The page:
She's Not a Saint

BY : AsylumWritings
Category: DC Verse Comics > Batman
Dragon prints: 113
Disclaimer: I do not own Batman/DC Comics, nor the characters from it. I do not make any money from the writing of this story.

“This is our medium security wing, where we keep our patients who have committed serious and violent crimes, but aren’t considered as high a risk as some of our more famous patients.” Dr. Crane told the young woman he was escorting past my cell. 

“Oh Doctor, I take exception to that.” I got up from my bed, walking over to the bars and clinging to them. “We both know that I’m very famous in Gotham.”

The thin man sighed, pushing his wire-rimmed glasses up his nose. “This is Liliana Antonelli. She’s the daughter of crime boss Salvatore Maroni. She is famous, but not high risk.”

“What did she do?” The young woman asked, and I assumed she was a new psychologist or something.

“I tortured a cop for four hours, then killed him.” I rested my head against the cool metal of the bars. “And I would do it again.” 

“Cash, please escort Miss Antonelli to my office for her session.” Crane gestured to the guard behind him. “I’ll be there momentarily.”

I stepped back, away from the bars, watching as the two of them left. Cash slid the cell door open, and I held out my hands for him to cuff. He was my favourite guard, because he didn’t just drag me around.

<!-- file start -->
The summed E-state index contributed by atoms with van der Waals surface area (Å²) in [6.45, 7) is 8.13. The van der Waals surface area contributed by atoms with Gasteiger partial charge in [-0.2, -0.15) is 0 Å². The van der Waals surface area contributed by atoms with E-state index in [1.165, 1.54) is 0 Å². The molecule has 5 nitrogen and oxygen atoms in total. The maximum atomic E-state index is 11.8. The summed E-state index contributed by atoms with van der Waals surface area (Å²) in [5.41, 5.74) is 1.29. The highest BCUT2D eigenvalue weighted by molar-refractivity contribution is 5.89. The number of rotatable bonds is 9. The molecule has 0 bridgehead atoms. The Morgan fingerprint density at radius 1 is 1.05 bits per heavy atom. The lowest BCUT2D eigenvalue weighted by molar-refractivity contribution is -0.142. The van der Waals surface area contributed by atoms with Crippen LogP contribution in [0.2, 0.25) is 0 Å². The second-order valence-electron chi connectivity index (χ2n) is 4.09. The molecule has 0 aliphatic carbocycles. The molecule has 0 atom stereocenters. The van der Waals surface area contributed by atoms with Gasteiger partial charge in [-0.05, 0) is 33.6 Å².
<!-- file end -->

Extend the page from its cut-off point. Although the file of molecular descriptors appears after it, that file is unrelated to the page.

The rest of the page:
“I thought you were taking the week off.” I commented, as he walked me down the corridor. “You said something about going to Metropolis to see your sister?”

“That’s next week. I’m surprised you remember.” He opened the door to the office, making sure I was seated comfortably before he connected my cuffs to the chain on the floor.

I gave him a sweet smile. “I get my dates mixed up in this place, but I try to remember as best I can.” 

Crossing my right leg over my left, I looked around the office. There wasn’t anything new to see, but the longer I was in Arkham, the more I was learning about Doctor Jonathan Crane. He was younger than the other psychiatrists and doctors I’d seen around, and he was annoyingly pushy about getting to the roots of all my apparently numerous issues.

“Well, Miss Antonelli, are you ready to start our session?” Crane asked, walking in and sitting down behind his desk.

“You know me, Dr. Crane. I’m always ready to talk to you.” I traced the stripes of my pants, watching as he opened my file. “But surely we’re past being this formal now. I’ve been here for nearly a month, you can call me Lili.”

“Lili, then.” He said quietly, his ice blue eyes looking over my face. “I think it’s time we discuss the event that brought you here to the asylum. You’ve been avoiding talking about it.”

I tilted my head, playing with my hair. “It’s really not very interesting, not when there are far more exciting things we could discuss.”

“What would you prefer to talk about?” 

He watched me closely as I thought, his heavy gaze making me uncomfortable, like it always seemed to. It was like he could see through everything I said. It didn’t matter if I was lying or telling the truth, he would see past my words and straight into my motives. I hated that I had to talk to him in order to eventually get out of this hell hole, but evading questions provided me at least some entertainment on the way there.